Upon Henry’s arrival at John Muir Health after his collapse from a brain hemorrhage, Neurosurgeon Dr. Terence Chen quickly diagnosed that Henry’s stroke was caused by a rare vascular malformation in his brain.
I think this experience has made me a better person. I wouldn't wish it on anybody, but I'm just so happy to be alive.
Interventional radiologist Dr. David Goldberg performed a minimally invasive technique on Henry, threading a tiny catheter from his groin up into his brain to insert a kind of "super glue" to plug the bleeding artery.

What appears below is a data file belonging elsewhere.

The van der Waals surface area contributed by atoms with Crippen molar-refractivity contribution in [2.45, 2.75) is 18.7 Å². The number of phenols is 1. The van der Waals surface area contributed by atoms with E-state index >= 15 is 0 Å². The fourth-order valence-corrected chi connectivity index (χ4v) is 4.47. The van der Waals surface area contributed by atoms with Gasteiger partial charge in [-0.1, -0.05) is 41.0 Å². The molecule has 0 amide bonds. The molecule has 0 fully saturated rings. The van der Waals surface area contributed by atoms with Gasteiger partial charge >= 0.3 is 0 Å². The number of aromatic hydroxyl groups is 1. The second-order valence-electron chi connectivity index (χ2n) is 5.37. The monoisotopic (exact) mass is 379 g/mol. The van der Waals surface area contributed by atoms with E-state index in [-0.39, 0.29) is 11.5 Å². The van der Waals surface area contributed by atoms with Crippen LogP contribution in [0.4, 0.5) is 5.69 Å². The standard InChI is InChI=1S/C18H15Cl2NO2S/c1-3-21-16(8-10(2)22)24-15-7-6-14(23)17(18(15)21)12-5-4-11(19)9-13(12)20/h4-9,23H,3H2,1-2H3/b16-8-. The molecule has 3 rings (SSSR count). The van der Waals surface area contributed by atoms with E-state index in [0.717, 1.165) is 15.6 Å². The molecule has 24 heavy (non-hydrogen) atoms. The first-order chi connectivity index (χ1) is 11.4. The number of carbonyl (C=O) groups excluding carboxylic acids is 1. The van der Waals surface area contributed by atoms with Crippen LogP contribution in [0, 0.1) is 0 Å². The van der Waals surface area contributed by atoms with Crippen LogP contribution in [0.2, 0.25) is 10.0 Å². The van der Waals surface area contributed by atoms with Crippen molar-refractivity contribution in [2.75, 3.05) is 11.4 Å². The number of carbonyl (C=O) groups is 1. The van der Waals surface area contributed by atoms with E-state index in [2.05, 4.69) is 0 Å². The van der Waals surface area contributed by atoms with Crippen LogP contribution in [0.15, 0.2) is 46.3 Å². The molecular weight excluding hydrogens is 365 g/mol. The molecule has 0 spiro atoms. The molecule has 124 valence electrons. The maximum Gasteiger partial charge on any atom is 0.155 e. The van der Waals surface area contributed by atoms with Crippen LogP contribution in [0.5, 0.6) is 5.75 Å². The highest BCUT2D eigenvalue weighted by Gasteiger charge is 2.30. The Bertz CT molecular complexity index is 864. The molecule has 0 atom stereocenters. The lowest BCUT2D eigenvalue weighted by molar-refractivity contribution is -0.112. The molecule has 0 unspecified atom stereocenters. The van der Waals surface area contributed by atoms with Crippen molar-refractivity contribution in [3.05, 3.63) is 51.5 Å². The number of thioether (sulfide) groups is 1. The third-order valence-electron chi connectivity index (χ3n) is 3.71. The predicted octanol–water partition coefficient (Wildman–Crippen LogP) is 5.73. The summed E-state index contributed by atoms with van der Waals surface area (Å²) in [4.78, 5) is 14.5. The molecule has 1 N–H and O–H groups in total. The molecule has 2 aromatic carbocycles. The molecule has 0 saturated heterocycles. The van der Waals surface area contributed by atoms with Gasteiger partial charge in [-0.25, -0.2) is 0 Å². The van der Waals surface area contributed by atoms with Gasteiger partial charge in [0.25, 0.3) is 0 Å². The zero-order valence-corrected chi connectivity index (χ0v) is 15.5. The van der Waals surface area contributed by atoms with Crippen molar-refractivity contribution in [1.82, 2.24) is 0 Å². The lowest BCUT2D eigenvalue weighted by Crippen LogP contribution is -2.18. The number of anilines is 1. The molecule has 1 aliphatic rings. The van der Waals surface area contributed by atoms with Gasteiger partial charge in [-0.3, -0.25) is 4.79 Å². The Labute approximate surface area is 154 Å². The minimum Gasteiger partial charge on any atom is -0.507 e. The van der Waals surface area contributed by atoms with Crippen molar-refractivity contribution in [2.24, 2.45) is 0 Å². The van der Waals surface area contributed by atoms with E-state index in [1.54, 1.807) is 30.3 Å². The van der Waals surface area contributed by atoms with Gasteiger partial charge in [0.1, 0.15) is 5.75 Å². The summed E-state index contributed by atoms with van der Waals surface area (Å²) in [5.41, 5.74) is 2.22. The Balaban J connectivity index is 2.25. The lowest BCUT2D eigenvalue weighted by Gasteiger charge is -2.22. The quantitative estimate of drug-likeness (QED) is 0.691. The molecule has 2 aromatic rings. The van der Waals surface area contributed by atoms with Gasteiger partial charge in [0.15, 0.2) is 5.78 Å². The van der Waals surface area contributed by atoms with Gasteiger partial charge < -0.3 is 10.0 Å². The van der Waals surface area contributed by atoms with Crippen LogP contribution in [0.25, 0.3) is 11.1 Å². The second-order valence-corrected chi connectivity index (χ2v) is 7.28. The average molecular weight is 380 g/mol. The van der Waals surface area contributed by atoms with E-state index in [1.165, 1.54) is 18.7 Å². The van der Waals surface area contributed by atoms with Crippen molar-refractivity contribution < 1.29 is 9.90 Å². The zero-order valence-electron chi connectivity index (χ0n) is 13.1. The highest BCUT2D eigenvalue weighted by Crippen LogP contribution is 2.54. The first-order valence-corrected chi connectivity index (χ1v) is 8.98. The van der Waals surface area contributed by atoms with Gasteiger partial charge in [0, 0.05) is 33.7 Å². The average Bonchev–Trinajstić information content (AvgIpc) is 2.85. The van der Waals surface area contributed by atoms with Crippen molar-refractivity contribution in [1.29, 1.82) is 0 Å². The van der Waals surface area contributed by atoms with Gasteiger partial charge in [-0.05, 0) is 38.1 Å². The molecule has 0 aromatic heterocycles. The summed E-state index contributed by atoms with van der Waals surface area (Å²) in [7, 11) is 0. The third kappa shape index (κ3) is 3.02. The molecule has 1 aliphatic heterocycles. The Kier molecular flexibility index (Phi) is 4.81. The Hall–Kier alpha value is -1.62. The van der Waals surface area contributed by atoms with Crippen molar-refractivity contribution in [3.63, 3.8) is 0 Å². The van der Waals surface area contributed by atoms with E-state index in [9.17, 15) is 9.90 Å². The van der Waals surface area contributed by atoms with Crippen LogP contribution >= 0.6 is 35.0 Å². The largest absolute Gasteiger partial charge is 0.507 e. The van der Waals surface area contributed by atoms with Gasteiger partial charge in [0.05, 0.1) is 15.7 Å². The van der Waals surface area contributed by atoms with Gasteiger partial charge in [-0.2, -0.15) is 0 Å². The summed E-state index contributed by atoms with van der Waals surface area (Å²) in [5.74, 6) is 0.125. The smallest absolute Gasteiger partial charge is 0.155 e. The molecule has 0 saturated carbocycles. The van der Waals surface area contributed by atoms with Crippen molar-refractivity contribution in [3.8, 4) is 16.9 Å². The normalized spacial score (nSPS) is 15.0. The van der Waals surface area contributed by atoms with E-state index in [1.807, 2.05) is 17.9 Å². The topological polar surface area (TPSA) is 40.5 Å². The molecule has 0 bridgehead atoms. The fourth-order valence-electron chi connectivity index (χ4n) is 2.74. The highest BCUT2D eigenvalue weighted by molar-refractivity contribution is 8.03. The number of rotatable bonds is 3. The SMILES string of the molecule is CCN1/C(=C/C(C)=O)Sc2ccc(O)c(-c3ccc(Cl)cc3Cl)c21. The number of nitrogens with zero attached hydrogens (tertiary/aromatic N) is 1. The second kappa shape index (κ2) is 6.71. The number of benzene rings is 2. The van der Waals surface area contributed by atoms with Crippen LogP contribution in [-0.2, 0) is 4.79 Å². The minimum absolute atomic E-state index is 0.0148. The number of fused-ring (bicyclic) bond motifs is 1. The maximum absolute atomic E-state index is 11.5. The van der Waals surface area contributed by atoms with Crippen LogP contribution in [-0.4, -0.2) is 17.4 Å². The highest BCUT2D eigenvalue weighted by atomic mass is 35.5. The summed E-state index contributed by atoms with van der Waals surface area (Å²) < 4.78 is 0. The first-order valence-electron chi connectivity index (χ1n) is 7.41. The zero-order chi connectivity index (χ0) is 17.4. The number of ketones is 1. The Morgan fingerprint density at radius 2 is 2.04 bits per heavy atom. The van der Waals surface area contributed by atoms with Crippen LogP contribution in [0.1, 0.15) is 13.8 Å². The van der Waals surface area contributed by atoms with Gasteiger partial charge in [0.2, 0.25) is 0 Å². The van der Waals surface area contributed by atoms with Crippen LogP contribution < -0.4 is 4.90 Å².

With continued care by nurses Denise Macari and Sherry Givens of the neuro-intenslve care team and by neurosurgeon Dr. Richard G. Perrin, who was on call in the stroke center when Henry suddenly became unresponsive, Henry was able to slowly make his way back towards recovery.
Led by the rehabilitation therapists at John Muir Health, Henry went through months of intensive treatment learning to walk and talk again. Four years after his stroke, Henry returned to John Muir Health for an annual rehabilitation reunion.
“What's interesting about neurological recovery is that it takes a long time," Dr. Chen observed. "In a case like Henry's, it's really great to see how much function and cognition is restored over time. We don't always get to see that.”